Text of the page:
Book Review: The Miracle Of Mercy Land

23 Mar

Mercy Land has made some unexpected choices for a young woman in the 1930s. The sheltered daughter of a traveling preacher, she chooses to leave her rural community to move to nearby Bay City on the warm, gulf-waters of southern Alabama. There she finds a job at the local paper and spends seven years making herself indispensable to old Doc Philips, the publisher and editor. Then she gets a frantic call at dawn—it’s the biggest news story of her life, and she can’t print a word of it.

Doc has come into possession of a curious book that maps the lives of everyone in Bay City—decisions they’ve made in the past, and how those choices affect the future. Mercy and Doc are consumed by the mystery locked between the pages—Doc because he hopes to right a very old wrong, and Mercy because she wants to fulfill the book’s strange purpose. But when a mystery from Mercy’s past arrives by train, she begins to understand that she will have to make choices that will deeply affect everyone she loves—forever.

Excerpt

River Jordan is a southerner with a global perspective. She began her writing career as a playwright and spent over ten years with the Loblolly Theatre group, where her original works were produced, including Mama Jewels: Tales from Mullet Creek, Soul, Rhythm and Blues, and Virga.

Ms. Jordan’s first novel,The Gin Girl (Livingston Press, 2003), has garnered such high praise as “This author writes with a hard bitten confidence comparable to Ernest Hemingway. And yet, in the Southern tradition of William Faulkner, she can knit together sentences that can take your breath.”

Kirkus Reviews described her second novel, The Messenger of Magnolia Street, as “a beautifully written atmospheric tale.  “It was applauded as “a tale of wonder” by Southern Living, who chose the novel as their Selects feature for March 2006, and described by other reviewers as “a riveting, magical mystery” and “a remarkable book.”

Her third novel, Saints In Limbo has been painted by some of the finest fiction voices of today as “a lyrical and relentlessly beautiful book,” and “a wise, funny, joyful and deadly serious book, written with a poet’s multilayered sense of metaphor and meter and a page-turning sense of urgency.

The Miracle of Mercy Land, a novel set in 1938 along the Gulf waters of Alabama, debuted September 7, 2010 and has been painted as ‘A triumph of beauty.”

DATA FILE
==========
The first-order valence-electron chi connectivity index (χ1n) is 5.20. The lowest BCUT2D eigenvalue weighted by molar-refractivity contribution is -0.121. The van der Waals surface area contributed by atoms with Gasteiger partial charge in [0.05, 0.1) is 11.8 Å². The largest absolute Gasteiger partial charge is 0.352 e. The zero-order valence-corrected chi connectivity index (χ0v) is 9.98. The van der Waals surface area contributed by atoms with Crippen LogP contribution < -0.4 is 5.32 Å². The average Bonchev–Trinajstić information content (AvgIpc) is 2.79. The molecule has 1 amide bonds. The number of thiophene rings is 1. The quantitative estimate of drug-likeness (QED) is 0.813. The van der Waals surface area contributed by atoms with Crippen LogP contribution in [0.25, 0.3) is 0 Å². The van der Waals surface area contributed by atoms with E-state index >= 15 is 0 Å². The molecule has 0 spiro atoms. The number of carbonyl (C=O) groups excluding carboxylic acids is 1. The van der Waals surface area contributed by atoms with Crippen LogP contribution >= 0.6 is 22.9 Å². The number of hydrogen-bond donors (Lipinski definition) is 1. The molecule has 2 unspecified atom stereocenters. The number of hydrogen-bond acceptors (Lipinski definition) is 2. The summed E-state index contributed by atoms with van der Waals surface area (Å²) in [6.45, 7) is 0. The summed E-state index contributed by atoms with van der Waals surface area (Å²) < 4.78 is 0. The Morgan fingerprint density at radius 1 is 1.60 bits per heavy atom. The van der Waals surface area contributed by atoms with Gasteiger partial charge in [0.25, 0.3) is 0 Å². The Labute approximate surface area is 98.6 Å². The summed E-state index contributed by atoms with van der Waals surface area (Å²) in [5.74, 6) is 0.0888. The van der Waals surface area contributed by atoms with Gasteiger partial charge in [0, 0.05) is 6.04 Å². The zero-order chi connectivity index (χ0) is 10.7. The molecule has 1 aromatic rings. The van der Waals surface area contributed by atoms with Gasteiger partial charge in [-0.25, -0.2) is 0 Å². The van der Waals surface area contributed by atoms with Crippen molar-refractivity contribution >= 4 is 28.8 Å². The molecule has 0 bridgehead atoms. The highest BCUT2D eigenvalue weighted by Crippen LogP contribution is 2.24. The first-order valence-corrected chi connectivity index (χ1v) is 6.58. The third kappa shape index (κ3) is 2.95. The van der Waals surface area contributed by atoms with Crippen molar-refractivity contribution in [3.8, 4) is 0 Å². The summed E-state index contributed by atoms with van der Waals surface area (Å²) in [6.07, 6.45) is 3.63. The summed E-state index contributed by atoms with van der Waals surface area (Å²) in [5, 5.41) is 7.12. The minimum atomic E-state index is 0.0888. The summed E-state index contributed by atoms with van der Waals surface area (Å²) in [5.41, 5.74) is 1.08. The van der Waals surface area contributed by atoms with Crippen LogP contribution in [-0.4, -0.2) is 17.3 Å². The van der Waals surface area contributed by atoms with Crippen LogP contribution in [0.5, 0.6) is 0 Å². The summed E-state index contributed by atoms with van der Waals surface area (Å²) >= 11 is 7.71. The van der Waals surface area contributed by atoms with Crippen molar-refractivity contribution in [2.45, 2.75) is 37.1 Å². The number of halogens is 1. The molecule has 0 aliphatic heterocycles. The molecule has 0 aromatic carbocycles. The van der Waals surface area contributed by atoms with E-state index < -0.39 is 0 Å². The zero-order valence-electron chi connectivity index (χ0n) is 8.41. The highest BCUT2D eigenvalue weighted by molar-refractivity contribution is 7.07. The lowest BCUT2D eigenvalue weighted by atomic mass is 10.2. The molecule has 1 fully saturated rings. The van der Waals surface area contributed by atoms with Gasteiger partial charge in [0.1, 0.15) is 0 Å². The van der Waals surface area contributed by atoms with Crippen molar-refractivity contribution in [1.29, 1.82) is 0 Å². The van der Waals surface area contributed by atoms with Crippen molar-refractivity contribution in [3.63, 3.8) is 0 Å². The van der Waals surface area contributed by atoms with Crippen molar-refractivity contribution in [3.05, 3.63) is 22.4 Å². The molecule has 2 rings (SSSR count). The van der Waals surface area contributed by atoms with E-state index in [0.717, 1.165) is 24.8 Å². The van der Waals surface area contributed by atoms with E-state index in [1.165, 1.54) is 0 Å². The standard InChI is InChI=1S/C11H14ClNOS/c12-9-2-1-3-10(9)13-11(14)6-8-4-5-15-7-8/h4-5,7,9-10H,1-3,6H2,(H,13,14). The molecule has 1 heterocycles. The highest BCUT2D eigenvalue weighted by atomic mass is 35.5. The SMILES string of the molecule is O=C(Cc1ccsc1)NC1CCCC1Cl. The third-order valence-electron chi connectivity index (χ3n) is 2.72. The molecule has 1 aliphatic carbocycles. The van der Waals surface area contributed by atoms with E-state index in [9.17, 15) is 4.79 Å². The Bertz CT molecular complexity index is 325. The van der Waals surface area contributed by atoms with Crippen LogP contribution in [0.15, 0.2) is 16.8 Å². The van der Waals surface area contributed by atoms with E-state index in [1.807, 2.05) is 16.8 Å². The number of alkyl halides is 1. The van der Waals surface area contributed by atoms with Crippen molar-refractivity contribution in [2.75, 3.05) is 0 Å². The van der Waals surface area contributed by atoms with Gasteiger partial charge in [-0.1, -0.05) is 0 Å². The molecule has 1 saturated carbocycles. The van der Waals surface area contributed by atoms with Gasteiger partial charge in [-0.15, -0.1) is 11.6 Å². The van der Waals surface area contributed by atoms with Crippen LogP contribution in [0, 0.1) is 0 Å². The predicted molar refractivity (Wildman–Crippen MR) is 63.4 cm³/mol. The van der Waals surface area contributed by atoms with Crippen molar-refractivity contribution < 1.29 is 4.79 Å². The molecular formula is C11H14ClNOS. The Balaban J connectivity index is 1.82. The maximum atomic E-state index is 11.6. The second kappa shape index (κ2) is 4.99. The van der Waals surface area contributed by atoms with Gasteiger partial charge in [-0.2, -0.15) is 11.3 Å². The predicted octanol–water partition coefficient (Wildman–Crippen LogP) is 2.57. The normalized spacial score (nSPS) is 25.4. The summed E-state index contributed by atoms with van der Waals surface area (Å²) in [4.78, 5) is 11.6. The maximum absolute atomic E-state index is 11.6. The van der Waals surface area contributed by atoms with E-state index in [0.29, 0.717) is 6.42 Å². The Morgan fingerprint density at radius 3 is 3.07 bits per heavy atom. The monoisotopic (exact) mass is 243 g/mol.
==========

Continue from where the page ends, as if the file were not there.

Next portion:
River Jordan’s first work of narrative non-fiction, Praying for Strangers, An Adventure of the Human Spirit, arrives with great expectation, April 5, 2011.

Ms. Jordan teaches and speaks around the country on “The Power of Story”, and produces and hosts Clearstory Radio on WRFN, 107.1fm Nashville.

When not traveling the back roads of America, River lives with her husband Owen Hicks, and their Great Pyrennees lap dog, Titan in Nashville, Tennessee. She thinks about where stories come from – places and people and moods of the heart while rocking on her front porch. And long after the sun sets over the ridge, she waits for the moon to rise, watches the stars come out, and stares off into the blue-night sky believing with all her might.

Q & A With River Jordan

My Impressions:

River Jordan’s newest novel The Miracle of Mercy Land is a beautifully written story about the choices we make and how they impact ourselves and the lives of others.  Mercy Land is a daughter of backwoods Alabama making her way in Bay City as the go-to girl of newspaper editor/publisher Doc Phillips.  She is good at what she does and has become an indispensable part of the newspaper and the community as a whole.  Her life is going so well, that she is caught off guard by the arrival of a strange book that not only exposes the lives of Bay City citizens but also shows how those lives could or should have been.  Doc then complicates matters more by summoning to town a stranger to be a part of their investigation into the purpose of that book.

Jordan skillfully brings to life a small Southern town emerging from the hardships of the Depression and on the brink of World War.  It is a slower paced time.  A time when you knew your neighbors and could depend on them. But do we ever truly know someone else?  The Miracle of Mercy Land poses that question and examines the consequences of such knowledge.  One thing is sure, the Creator of all knows who we are, and that is the most comforting thing of all.   The words of Psalm 139 were not far from my thoughts as I read this book  —

You know when I sit down and when I get up; even from far away you understand my motives. You carefully observe me when I travel or when I lie down to rest. you are aware of everything I do. Psalm 139:2-3

The story is told from the perspectives of the three main characters.  Through their words, the reader is slowly drawn into the mystery surrounding the book and the lives it brings to light.  Each character has parts of the whole and it is a fascinating journey of discovery for the reader.

Slow-paced, yet riveting, this book is a great read.

Highly Recommended.

(I received The Miracle of Mercy Land from Waterbrook/Multnomah in exchange for an honest review.  The opinions expressed are mine alone.)

4 Responses to “Book Review: The Miracle Of Mercy Land”

  1. Carrie, Reading to Know March 23, 2011 at 5:29 pm #

    I LOVED this book! I thought the story was awesome and engaging. Definitely one I’d recommend!

    Like

  2. Amy @ Hope Is the Word March 26, 2011 at 8:38 am #

    Sounds great! I think I need to look up this author!

    Like

    • rbclibrary March 26, 2011 at 9:06 am #

      This is my first book with the author. But the others look really good too.

      Like

  3. Judy Dudley March 26, 2011 at 4:16 pm #

    I read this one and reviewed it on my blog. I didn’t like it quite as much as most readers did, but it was interesting!

    Like

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